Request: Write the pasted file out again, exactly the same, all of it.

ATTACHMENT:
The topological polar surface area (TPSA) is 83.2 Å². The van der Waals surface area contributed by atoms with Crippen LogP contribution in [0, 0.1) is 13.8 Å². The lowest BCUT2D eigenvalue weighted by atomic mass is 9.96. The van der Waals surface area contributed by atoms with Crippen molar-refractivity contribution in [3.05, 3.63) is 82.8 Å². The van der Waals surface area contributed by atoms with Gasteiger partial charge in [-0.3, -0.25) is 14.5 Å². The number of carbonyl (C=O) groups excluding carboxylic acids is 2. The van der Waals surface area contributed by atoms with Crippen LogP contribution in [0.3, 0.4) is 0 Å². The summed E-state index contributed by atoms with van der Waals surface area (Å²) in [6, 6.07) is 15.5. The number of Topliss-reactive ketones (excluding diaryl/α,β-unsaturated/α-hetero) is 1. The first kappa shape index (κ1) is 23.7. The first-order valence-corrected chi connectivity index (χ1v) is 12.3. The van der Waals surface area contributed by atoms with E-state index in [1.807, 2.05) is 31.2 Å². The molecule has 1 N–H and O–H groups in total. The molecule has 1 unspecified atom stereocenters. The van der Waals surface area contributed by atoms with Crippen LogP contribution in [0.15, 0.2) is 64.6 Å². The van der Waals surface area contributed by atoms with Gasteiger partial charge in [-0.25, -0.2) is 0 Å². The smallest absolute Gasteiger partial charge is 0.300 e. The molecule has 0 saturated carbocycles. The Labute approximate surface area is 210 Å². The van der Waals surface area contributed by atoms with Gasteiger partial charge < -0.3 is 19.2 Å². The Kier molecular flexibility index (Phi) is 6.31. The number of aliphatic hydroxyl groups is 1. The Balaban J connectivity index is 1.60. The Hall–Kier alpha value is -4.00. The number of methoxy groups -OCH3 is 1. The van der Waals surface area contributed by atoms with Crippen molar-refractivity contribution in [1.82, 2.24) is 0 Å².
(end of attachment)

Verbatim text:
The topological polar surface area (TPSA) is 83.2 Å². The van der Waals surface area contributed by atoms with Crippen LogP contribution in [0, 0.1) is 13.8 Å². The lowest BCUT2D eigenvalue weighted by atomic mass is 9.96. The van der Waals surface area contributed by atoms with Crippen molar-refractivity contribution in [3.05, 3.63) is 82.8 Å². The van der Waals surface area contributed by atoms with Gasteiger partial charge in [-0.3, -0.25) is 14.5 Å². The number of carbonyl (C=O) groups excluding carboxylic acids is 2. The van der Waals surface area contributed by atoms with Crippen LogP contribution in [0.3, 0.4) is 0 Å². The summed E-state index contributed by atoms with van der Waals surface area (Å²) in [6, 6.07) is 15.5. The number of Topliss-reactive ketones (excluding diaryl/α,β-unsaturated/α-hetero) is 1. The first kappa shape index (κ1) is 23.7. The first-order valence-corrected chi connectivity index (χ1v) is 12.3. The van der Waals surface area contributed by atoms with E-state index in [1.807, 2.05) is 31.2 Å². The molecule has 1 N–H and O–H groups in total. The molecule has 1 unspecified atom stereocenters. The van der Waals surface area contributed by atoms with Crippen LogP contribution in [0.15, 0.2) is 64.6 Å². The van der Waals surface area contributed by atoms with Gasteiger partial charge in [-0.25, -0.2) is 0 Å². The smallest absolute Gasteiger partial charge is 0.300 e. The molecule has 0 saturated carbocycles. The Labute approximate surface area is 210 Å². The van der Waals surface area contributed by atoms with Gasteiger partial charge < -0.3 is 19.2 Å². The Kier molecular flexibility index (Phi) is 6.31. The number of aliphatic hydroxyl groups is 1. The Balaban J connectivity index is 1.60. The Hall–Kier alpha value is -4.00. The number of methoxy groups -OCH3 is 1. The van der Waals surface area contributed by atoms with Crippen molar-refractivity contribution in [1.82, 2.24) is 0 Å².